Birding the Morro Bay Estuary
Photo: Feeding Frenzy Morro Bay by Steve Schubert
Identify many of the migratory, over-wintering, nesting, and year-long resident bird species that occupy the many diverse habitats here on the Central Coast. Practice bird watching skills that rely on observing characteristic field marks, bird behavior, and the acquired skill of ‘birding by ear’.
Participants will observe and identify passerine (perching) birds, shorebirds such as sandpipers and plovers, waterbirds such as ducks, geese, loons, grebes, gulls, pelicans and cormorants, long-legged waders such as herons and egrets, and birds of prey, including the famous locally nesting peregrine falcons at Morro Rock and sightings of fish-hunting osprey over the bay. The annual Morro Bay Christmas Bird Count ranks among the highest counts in North America for the numbers of bird species found within a 15-mile diameter count circle, and the annual Big Sit birding survey overlooking Morro Bay from the Elfin Forest is also nationally renowned.
Take a virtual field trip to Morro Bay estuary and its 48,000 acre watershed. Morro Bay's coastal salt marsh, mudflats, estuary, beach, dunes, and associated upland watershed are recognized as vital feeding and resting habitats for thousands of birds migrating along the Pacific Flyway, arriving and departing from as far away as the arctic tundra to the north and the Neotropical rainforests to the south. Make stops at several of the publically accessible and popular birding locations along the perimeter of the bay, including Morro Rock, the Heron Rookery, State Park Marina, the Elfin Forest boardwalk and Audubon Overlook in Baywood Park, and the Sweet Springs Nature Preserve in Los Osos.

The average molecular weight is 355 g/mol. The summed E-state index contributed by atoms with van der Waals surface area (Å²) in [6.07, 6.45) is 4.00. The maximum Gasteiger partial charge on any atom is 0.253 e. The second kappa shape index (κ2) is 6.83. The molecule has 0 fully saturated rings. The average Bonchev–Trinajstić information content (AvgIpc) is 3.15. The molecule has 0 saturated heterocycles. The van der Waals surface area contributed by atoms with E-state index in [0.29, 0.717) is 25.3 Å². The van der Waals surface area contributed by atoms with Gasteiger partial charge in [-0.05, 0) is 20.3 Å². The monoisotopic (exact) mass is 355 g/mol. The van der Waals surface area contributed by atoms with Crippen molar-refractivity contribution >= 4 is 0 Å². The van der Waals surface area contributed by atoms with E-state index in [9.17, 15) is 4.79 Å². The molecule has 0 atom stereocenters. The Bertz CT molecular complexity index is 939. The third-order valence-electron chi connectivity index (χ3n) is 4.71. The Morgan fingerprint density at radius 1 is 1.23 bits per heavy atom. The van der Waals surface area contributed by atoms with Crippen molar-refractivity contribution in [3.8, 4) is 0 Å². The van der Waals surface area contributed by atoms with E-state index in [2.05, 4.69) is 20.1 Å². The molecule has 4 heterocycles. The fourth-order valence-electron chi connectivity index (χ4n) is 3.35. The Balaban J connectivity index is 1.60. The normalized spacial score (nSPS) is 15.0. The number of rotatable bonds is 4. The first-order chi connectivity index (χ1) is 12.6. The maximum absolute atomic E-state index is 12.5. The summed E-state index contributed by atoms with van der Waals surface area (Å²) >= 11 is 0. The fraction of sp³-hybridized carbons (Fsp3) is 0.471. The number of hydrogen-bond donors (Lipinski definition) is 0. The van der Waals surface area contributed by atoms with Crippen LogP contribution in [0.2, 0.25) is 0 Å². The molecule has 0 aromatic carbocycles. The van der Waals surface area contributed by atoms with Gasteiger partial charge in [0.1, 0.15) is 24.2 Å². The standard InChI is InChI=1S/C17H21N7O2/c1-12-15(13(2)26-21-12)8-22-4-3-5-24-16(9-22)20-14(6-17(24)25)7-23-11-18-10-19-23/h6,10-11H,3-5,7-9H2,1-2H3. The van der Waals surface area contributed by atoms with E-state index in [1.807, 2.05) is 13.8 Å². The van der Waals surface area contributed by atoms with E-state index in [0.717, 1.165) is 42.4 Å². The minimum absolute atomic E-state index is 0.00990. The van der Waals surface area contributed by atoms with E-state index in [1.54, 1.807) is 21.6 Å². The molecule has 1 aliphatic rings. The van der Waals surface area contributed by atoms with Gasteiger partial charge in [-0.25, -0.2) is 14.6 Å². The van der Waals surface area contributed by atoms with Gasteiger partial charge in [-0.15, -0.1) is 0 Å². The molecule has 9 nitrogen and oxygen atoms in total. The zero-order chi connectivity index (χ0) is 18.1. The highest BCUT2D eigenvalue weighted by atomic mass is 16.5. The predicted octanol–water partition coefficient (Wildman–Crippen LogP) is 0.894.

DATE: Saturday, November 14, 2020
MODE OF DELIVERY: Live Remote - Zoom
INSTRUCTOR: Steve Schubert
QUESTIONS: Contact instructor at firstname.lastname@example.org
Photo: Double Crested Cormorant with Fish By Steve Schubert
|Meet the instructor|
Steve attended college at Cal Poly, San Luis Obispo and received a Master’s degree in Field Biology and a Life Sciences Secondary Teaching Credential. He taught high school biology and earth sciences for several years, has taught natural history courses for Cuesta College Community Programs more than 25 years and works as a naturalist instructor at a local residential outdoor school program called Camp KEEP (Kern Environmental Education Program), attended by more than 3,000 6th grade students each school year.
He served on the committee that published the book “Wildflowers of San Luis Obispo” and the eBook “Plants of the Carrizo Plain”. Steve authored the book entitled “The Peregrine Falcons of Morro Rock – A 50-year History”, available at Amazon.com. He is past-President of Morro Coast Audubon Society and is the Volunteer Coordinator of the Hi Mountain Lookout Project (www.facebook.com/condorlookout), a restored fire lookout in Los Padres National Forest where volunteers and college interns radiotrack the movements of California Condors and conduct biological field research projects. He has been a speaker and field trip leader for the Morro Bay Winter Bird Festival each year since its inception more than 20 years ago.
Steve enjoys kayaking, running, biking, hiking, playing basketball, and wildlife and landscape photography (photos at: http://www.flickr.com/photos/12571965@N07